We need a rousing hymn today!
Today marks two major milestones in the largely failed effort to use international bodies to promote world peace.
On January 10, 1920, the League of Nations formally was launched when the Covenant of the League of Nations, ratified by 42 nations in 1919, took effect. Unfortunately for the body, the United States was not one of the 42, the Republican-controlled Senate having rejected the pact after President Woodrow Wilson had condemned the world to another world war by enabling brutal revenge on Germany by the winners of the Great War in order to get his dream off the drawing board.
The League of Nations proceeded without the United States, holding its first meeting in Geneva on November 15, 1920. During the 1920s, the League, headquartered in Geneva,successfully mediated minor international disputes. But when serious international tensions rose in the early 1930s, the League proved tragically ineffectual. After its invasion of China was condemned, Japan just quit the organization. Nor did the organization deal with the rearmament of Germany and the Italian invasion of Ethiopia. By the time World War II began, the League was silent and effectively defunct. In 1946, the League of Nations was officially dissolved with the the first meeting of the United Nations, which, coincidentally or by chance, also occurred on January 10. Whether its successor at this time in its history is any more effectual than the League of Nations was a topic for another day.
1 You think we’ve got ethics problems? If Rationalization #22 works for you, here’s something to ponder: I June, the Pakistani aviation minister told the nation’s Parliament that around a third of the pilots working for Pakistan air carriers had fraudulent pilot licenses.
2. Let’s see: is it possible for me to disagree with anyone more than I disagree with this guy? I don’t think so. Michigan State Professor Peter De Costa told MSU Today that it constituted “linguistic racism,” which he defines as “acts of racism […] perpetuated against individuals on the basis of their language use,” to ask a person to repeat what he said because you can’t understand what he or she said due to a strong non-English accent. [Pointer: The College Fix]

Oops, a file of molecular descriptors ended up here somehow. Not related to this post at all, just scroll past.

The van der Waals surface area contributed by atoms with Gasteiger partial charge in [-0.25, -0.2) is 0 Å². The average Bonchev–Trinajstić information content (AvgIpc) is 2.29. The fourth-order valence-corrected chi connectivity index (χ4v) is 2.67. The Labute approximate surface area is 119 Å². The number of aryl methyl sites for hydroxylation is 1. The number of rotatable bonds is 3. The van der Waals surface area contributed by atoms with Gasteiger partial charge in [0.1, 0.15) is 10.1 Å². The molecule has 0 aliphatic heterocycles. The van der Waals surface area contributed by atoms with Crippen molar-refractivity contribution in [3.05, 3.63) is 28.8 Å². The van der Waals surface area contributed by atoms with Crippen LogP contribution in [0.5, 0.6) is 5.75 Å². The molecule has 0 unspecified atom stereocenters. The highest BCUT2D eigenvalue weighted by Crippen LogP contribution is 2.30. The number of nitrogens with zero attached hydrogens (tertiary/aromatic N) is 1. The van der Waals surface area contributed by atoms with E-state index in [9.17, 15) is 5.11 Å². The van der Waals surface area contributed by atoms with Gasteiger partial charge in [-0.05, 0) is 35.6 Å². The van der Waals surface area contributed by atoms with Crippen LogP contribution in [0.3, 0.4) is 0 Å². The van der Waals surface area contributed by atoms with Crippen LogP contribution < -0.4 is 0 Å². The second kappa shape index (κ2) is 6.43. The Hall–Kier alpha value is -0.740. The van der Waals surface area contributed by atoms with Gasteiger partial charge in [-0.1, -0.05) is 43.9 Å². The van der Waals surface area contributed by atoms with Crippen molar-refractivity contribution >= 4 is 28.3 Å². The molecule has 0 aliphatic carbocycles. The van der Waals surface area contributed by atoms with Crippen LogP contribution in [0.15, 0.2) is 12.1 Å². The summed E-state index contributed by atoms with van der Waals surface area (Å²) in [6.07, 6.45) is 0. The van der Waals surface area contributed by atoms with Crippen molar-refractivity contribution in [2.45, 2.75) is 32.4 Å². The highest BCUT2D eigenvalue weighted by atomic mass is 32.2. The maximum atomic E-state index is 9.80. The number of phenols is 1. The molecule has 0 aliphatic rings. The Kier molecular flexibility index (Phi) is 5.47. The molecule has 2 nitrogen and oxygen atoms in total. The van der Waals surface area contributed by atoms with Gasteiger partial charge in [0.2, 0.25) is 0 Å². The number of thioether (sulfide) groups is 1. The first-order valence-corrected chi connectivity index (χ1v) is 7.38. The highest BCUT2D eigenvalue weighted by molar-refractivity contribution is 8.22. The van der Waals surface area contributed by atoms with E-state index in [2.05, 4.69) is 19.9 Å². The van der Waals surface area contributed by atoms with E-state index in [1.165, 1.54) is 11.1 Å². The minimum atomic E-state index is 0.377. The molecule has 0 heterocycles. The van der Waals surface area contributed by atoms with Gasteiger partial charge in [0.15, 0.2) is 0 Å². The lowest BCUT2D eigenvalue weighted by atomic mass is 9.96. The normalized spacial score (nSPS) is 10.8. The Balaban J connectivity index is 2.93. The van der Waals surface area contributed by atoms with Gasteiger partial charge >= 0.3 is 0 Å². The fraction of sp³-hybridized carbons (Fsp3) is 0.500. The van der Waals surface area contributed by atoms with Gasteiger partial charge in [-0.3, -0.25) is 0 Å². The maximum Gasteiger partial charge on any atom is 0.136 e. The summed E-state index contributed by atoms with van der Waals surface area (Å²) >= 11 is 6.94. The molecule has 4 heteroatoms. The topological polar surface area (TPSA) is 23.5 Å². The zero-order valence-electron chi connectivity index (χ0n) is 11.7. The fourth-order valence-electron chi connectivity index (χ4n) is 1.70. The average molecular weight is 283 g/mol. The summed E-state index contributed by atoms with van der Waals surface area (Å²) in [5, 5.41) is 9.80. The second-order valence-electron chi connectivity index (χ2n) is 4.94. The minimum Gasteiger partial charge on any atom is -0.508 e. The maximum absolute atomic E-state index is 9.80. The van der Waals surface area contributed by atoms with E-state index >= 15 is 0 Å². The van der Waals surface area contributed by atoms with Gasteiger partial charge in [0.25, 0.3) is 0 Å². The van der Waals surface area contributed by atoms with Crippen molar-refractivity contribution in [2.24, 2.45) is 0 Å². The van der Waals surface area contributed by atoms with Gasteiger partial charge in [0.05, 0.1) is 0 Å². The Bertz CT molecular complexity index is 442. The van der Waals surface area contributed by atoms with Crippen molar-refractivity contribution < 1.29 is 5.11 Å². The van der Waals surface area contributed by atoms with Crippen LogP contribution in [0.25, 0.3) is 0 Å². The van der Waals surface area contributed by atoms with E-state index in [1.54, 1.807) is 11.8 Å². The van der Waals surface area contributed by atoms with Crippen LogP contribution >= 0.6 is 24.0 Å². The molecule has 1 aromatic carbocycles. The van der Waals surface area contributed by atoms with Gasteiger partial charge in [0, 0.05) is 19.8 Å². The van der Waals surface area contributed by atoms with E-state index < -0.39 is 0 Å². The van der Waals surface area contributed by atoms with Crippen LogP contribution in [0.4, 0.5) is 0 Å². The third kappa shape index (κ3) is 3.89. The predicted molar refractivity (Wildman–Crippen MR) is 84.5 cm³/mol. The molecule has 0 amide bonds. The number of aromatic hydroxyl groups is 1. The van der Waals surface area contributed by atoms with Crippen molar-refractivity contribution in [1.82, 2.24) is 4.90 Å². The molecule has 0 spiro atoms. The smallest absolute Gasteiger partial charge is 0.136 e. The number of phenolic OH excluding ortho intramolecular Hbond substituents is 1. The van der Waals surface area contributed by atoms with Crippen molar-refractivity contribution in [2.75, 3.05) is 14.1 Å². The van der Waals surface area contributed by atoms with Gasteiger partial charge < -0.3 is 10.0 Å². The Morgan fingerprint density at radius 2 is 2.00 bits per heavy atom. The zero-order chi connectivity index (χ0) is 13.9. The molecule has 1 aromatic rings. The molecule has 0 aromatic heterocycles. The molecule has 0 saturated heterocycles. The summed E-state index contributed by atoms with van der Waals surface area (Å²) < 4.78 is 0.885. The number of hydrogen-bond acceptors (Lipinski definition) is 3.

I guess its better to just pretend you understand, and make a mistake, or not to be able to respond to what the individual asked.
De Costa’s article “Linguistic racism: its negative effects and why we need to contest it” was published in the “International Journal of Bilingual Education and Bilingualism.” Note that when someone boasts of having a “peer-reviewed article” published in a scholarly journal, that doesn’t mean the article isn’t utter crap, or that the author is worth paying attention to.
3. Scared yet? (cont.) Indie rock musician Ariel Pink was dumped from his record label this week for attending the January 6 pro-Trump’s rally in Washington, D.C.. There was no evidence that the singer participated in the subsequent rioting, but never mind. Mexican Summer, his New York-based record label, announced that it was dropping Pink from its stable of artists, saying, “Due to recent events, Mexican Summer and its staff have decided to end our working relationship with Ariel Rosenberg AKA Ariel Pink moving forward.”
Gathering to engage in a protest is a Constitutional right. and the objective of the protest was to ensure the integrity of U.S. elections which is very much in doubt. This is viewpoint discrimination, straight up.
4. Non-political hypocrisy story of the week: this one. The New York Times sports columnists Kurt Streeter fell in line with his paper’s dedication to Wuhan virus fearmongering by declaring the University of Connecticut brave, responsible and heroic for refusing to let its football team take the field. This was epic grandstanding:
In the end, out of 130 F.B.S. teams, only three sat out the season: Old Dominion and New Mexico State joined Connecticut. “It was simply the right thing,” UConn Coach Randy Edsall said over the phone last week. “I never questioned the decision we made. Not once.” If more coaches were willing to take such a stand, maybe we could have avoided the folly of college football during the pandemic. The airplane trips, hotel stays and games played on campuses that were drenched in virus. Maybe we could have avoided the cancellations and the sickness that spread to players, coaches and support staff.Maybe we wouldn’t have been confronted with the immoral sight of unpaid athletes, bereft of labor and health protections, pushed to the field as an entertainment product in the support of a billion-dollar industry.